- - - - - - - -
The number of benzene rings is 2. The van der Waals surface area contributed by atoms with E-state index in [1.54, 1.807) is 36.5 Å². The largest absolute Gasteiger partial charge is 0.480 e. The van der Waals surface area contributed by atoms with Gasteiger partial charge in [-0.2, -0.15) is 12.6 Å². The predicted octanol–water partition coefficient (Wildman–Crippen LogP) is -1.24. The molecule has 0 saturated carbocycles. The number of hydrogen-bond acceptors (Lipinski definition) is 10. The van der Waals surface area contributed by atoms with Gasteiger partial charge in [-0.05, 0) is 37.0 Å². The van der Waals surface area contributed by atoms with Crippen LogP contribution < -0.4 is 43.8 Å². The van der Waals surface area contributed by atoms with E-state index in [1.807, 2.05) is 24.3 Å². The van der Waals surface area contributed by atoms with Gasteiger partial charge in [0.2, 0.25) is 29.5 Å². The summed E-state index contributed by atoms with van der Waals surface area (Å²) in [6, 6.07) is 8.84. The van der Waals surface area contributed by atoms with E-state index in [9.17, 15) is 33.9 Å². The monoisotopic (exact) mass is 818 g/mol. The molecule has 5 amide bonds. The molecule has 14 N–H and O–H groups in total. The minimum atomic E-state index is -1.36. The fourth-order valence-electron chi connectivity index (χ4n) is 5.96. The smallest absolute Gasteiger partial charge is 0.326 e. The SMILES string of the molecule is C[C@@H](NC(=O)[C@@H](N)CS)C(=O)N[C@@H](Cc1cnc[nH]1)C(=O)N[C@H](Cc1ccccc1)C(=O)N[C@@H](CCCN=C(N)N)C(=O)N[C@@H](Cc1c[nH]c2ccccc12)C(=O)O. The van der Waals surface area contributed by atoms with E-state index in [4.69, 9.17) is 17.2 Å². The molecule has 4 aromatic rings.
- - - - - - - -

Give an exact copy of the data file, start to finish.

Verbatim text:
The number of benzene rings is 2. The van der Waals surface area contributed by atoms with E-state index in [1.54, 1.807) is 36.5 Å². The largest absolute Gasteiger partial charge is 0.480 e. The van der Waals surface area contributed by atoms with Gasteiger partial charge in [-0.2, -0.15) is 12.6 Å². The predicted octanol–water partition coefficient (Wildman–Crippen LogP) is -1.24. The molecule has 0 saturated carbocycles. The number of hydrogen-bond acceptors (Lipinski definition) is 10. The van der Waals surface area contributed by atoms with Gasteiger partial charge in [-0.05, 0) is 37.0 Å². The van der Waals surface area contributed by atoms with Crippen LogP contribution < -0.4 is 43.8 Å². The van der Waals surface area contributed by atoms with E-state index in [1.807, 2.05) is 24.3 Å². The van der Waals surface area contributed by atoms with Gasteiger partial charge in [0.2, 0.25) is 29.5 Å². The summed E-state index contributed by atoms with van der Waals surface area (Å²) in [6, 6.07) is 8.84. The van der Waals surface area contributed by atoms with E-state index in [9.17, 15) is 33.9 Å². The monoisotopic (exact) mass is 818 g/mol. The molecule has 5 amide bonds. The molecule has 14 N–H and O–H groups in total. The minimum atomic E-state index is -1.36. The fourth-order valence-electron chi connectivity index (χ4n) is 5.96. The smallest absolute Gasteiger partial charge is 0.326 e. The SMILES string of the molecule is C[C@@H](NC(=O)[C@@H](N)CS)C(=O)N[C@@H](Cc1cnc[nH]1)C(=O)N[C@H](Cc1ccccc1)C(=O)N[C@@H](CCCN=C(N)N)C(=O)N[C@@H](Cc1c[nH]c2ccccc12)C(=O)O. The van der Waals surface area contributed by atoms with E-state index in [4.69, 9.17) is 17.2 Å². The molecule has 4 aromatic rings.